My lifelong mission has been to get people to correctly pronounce:
- Moulin Rouge
As a fifth-generation ‘dinki-di Aussie’ living in a small country town on the outskirts of Melbourne, from a very young age I somehow had a fascination for ‘foreigners, with different names and accents’. I have early memories of singing Volare along with Deano Martino on our car-battery powered radio. At a primary school fancy-dress ball, dressed as a hula girl with an unconvincing bobbed and beribboned haircut, my first and only ever prize was a tiny bottle of scent in a midnight-blue box adorned with a sparkling Eiffel Tower - Soir de Paris by Bourjois. This was my first taste, which I later learnt at university, of French hegemony, which has forever stretched its tentacles outwards, reaching even as far as my little corner of the Antipodes.
During my teenage years, being somewhat quiet, reserved and bookish, I learnt all about the artists who flourished in Europe throughout the ages. I paid very close attention to my French lessons at secondary school, taught by a Dutchman who rode bolt-upright on a big heavy black Dutch bicycle. Then I completed training as a librarian in Melbourne, and employment in medical and engineering libraries. In the meantime, I had met and married a dashing Frenchman, who whirled me off to live in Le Mans and Paris, France. This opened up a whole new world for me, leading to extensive travel opportunities and a career in medical translation and later, interpreting.
On returning to Australia, I completed a Bachelor of Arts (Hons) in French, and went on to do a Master of Librarianship, specialising in French book-trade history and late 18th century Paris booksellers. Along the way I passed exams to become a NAATI-accredited Advanced Translator (Medical) and Professional Interpreter (now known as Certified Interpreter), and a member of AUSIT. In my spare time I try to keep up to date with all aspects of day-to-day international and community life in Australia. I keep in touch with specific terminology in English and French and this calls for an understanding of social welfare services, education, health issues, medical technology, the legal system… the list is endless, but fascinating, and in constant flux.
As a TIS National interpreter since 1990, French-speaking clients include people from the metropole, including France, Switzerland, Belgium, Canada, New Caledonia, Tahiti, Mauritius, Seychelles, African countries such as Congo, Burundi, Togo and Ivory Coast, and the Maghreban countries of Morocco, Algeria and Tunisia. All regions represent a very wide spectrum of cultures, accents, dialects and backgrounds. It is most rewarding to be able to assist those who are suffering, uprooted, disadvantaged, or who perhaps simply need some reassurance by being able to communicate in their own language in difficult times (such as dealing with the idiosyncrasies of Department of Home Affairs and the Australian Tax Office).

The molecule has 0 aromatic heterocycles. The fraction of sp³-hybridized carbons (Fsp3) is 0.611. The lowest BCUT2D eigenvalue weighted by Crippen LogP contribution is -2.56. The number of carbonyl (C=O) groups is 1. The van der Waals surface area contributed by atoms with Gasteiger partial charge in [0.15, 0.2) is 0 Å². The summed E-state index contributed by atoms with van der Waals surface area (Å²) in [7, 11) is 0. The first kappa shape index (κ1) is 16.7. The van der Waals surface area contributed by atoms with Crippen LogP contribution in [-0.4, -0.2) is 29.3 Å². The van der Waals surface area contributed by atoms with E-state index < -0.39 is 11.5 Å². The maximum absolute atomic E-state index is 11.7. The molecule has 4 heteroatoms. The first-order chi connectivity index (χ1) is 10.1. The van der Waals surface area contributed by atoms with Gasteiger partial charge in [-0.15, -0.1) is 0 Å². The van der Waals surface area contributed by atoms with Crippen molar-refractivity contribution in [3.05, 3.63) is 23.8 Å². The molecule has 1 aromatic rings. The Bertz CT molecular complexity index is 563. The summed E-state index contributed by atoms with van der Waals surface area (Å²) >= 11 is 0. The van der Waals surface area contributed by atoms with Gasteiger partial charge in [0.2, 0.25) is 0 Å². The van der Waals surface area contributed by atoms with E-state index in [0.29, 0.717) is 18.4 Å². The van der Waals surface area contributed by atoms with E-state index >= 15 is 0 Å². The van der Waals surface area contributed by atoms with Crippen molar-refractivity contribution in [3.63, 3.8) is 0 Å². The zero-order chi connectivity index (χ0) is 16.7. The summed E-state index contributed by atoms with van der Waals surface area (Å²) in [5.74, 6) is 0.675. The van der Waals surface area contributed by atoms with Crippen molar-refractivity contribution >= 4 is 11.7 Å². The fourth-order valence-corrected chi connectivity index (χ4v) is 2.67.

Professional highlights have included a year-long contract leading a team of six - several Frenchies, an Alsatian, a Catalan, a Mancunian, a Cajun and an Aussie - in the translation unit of a French pharmaceutical laboratory; an 8000 km assignment interviewing boat arrivals at Port Headland, interpreting for a French Juge d’Instruction in the Brisbane Magistrates court and a week-long nurse-training course in aortic stent implants at St Vincent’s hospital in Melbourne. More joyful assignments included interpreting for several well-known film producers, winery visits with a cooper selling his fine French oak barrels, trouble-shooting on yoghurt and bread-making machines, tour-guiding along the Great Ocean Road, reuniting long-separated children in Australia with their overseas grandparents, and patching up a long-distance lovers’ row via the telephone.
‘How did you become an Interpreter?’ people ask. My career-path was not the result of any conscious decision, but rather, more of an accidental evolution, as I was swept along the highways and byways of life.
‘Combined with qualifications, training and experience in the field, the one absolute prerequisite is a passion for words, language and people, and a sense of curiosity for the world around us, like parts of the giant jigsaw puzzle in which we live.’